Library Etiquette

Libraries are based on the concept of sharing.  We all share books, space, resources, computers, and (hopefully) ideas.  In order to maintain Mina Rees’s collegiate atmosphere of resource and knowledge sharing, please keep in mind two simple rules of library etiquette.

1) Sharing books.

This guideline refers both to books you use and those you don’t use.

First, respect the page.  Marking up library books goes against the entire concept of shared use.  Notes, highlights, dog-eared pages, and post-its in shared books not only disrupt the readings of those who check out the book after you’re done, but also will damage the book over the long term.  So please, keep your insights to yourself.  If you must annotate, take advantage of all the free bookscanners and printing services we have.


Sample library book that was returned with markings on multiple pages.

Second,  respect the stacks.  Knowing where the book you want is great, isn’t it?  Wouldn’t you like for the next person who would like to see that book to have the same ease of use?  When perusing books in the stacks, simply place the books you do not wish to check out on the tables next to the workstations.  We pick them up for reshelving multiple times a day, so they will be back in the stacks in no time.  Haphazardly placing books in the stacks, or setting them on open shelves leads to missed books and frustration down the road.  Simply placing one small stack of books out of order can cost the library hours of time searching and possibly hundreds of dollars replacing what was presumed to be lost or stolen.




2) Sharing space.

One of the great things about Mina Rees is how quiet and peaceful it is despite being on one of the busiest corners in Manhattan.  Especially the dissertation reading room and the entire second floor are great spaces for quiet work.  Let’s all keep it that way.  When you receive a cellphone call, please leave the library entirely.  Voices carry despite lowering your head below the desk, hiding in the stacks, or standing next to the corner (all strategies witnessed regularly by library employees).  Similarly, please keep conversations to a minimum in these quiet areas.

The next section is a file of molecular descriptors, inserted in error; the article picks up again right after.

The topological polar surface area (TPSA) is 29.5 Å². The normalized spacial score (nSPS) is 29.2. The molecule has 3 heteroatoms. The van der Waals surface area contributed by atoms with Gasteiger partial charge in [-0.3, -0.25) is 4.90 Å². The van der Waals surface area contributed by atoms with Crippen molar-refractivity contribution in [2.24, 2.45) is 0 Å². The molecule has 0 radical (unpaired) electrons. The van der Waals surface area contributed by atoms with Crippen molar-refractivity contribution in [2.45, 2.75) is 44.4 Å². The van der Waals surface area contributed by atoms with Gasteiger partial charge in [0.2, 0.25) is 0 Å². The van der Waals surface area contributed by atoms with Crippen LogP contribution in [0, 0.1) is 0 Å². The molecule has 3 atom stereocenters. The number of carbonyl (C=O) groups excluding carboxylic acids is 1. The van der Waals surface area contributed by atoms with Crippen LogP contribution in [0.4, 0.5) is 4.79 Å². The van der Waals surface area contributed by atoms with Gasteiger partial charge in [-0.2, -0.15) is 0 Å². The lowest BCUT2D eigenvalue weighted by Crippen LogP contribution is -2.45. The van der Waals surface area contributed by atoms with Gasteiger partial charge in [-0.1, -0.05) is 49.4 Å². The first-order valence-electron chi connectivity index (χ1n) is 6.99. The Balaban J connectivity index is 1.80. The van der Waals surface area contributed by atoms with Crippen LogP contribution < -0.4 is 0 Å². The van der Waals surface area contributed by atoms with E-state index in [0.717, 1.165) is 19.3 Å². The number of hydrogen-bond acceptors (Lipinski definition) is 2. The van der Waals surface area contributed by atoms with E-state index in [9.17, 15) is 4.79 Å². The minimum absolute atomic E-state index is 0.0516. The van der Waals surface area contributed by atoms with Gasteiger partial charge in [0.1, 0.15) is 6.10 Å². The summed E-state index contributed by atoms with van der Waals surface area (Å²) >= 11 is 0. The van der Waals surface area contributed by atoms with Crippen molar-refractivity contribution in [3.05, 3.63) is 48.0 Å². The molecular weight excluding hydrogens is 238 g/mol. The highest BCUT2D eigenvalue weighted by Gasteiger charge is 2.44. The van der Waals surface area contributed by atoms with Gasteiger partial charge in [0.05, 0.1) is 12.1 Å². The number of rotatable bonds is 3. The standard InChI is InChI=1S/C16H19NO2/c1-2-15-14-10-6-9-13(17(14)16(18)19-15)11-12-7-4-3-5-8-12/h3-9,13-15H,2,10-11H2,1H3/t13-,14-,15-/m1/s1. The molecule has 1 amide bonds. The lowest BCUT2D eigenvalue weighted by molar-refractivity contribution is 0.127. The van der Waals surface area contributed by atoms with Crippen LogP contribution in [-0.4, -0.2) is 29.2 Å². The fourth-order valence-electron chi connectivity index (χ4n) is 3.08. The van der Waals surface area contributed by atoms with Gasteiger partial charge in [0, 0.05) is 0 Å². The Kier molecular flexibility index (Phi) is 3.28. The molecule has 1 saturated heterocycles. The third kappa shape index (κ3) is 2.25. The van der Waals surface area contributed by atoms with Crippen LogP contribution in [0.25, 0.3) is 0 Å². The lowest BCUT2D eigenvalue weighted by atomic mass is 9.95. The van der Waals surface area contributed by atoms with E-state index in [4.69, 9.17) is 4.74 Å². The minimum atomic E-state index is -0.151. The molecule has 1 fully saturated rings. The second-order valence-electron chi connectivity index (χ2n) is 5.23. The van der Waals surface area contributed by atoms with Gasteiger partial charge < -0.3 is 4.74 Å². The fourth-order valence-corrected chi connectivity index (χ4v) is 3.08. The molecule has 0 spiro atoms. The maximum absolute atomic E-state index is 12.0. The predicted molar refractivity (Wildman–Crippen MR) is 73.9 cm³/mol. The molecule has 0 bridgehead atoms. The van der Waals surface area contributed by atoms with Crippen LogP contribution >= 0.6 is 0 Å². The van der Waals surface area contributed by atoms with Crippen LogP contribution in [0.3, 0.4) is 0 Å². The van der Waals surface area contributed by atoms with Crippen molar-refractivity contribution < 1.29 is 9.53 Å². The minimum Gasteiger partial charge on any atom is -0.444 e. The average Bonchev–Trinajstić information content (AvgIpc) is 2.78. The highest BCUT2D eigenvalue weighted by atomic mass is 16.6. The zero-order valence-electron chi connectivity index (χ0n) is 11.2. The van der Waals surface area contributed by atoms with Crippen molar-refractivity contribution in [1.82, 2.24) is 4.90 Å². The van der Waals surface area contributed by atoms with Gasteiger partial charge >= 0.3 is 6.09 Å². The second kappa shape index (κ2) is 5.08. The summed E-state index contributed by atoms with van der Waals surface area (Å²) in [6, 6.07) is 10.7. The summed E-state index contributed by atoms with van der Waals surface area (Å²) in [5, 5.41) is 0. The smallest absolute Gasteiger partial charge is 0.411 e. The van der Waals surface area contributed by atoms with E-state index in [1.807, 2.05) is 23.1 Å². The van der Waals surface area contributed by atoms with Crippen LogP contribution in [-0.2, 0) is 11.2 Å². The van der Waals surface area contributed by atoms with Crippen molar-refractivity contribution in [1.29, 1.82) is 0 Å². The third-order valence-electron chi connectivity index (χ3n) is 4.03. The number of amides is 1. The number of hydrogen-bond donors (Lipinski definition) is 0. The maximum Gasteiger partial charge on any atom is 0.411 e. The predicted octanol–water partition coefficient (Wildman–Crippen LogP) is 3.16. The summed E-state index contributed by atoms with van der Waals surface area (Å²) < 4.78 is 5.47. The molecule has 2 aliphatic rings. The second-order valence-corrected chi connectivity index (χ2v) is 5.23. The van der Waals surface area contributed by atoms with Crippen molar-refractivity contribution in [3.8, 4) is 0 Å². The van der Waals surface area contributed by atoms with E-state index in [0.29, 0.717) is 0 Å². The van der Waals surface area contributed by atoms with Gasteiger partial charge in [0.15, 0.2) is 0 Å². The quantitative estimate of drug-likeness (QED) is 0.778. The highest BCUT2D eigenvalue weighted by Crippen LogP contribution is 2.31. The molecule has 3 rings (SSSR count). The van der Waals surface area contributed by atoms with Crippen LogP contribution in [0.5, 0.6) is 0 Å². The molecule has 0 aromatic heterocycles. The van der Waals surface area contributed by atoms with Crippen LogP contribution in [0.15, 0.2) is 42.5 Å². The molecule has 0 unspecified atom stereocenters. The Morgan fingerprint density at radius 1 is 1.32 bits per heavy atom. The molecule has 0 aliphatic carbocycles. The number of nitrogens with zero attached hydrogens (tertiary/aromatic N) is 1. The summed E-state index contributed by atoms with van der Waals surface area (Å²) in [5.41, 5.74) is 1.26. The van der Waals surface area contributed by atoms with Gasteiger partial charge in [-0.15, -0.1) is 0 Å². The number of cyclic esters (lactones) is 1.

Another important way to respect the shared space of the library is to refrain from disruptive activities, like having a five-course meal at your laptop.  For tips on how to address eating in public space, please see the following GIF.  There is a lounge on the first floor outside the library with space for consuming meals and group study.

Just by keeping in mind that the books and spaces you enjoy at the library are shared with other students, faculty, and staff, we can all help maintain a friendly and productive atmosphere of scholarship.


 Annie Dell’Aria works with the Circulation department at the Graduate Center library, is an Adjunct lecturer at Queensborough Community College, and a doctoral candidate in Art History.

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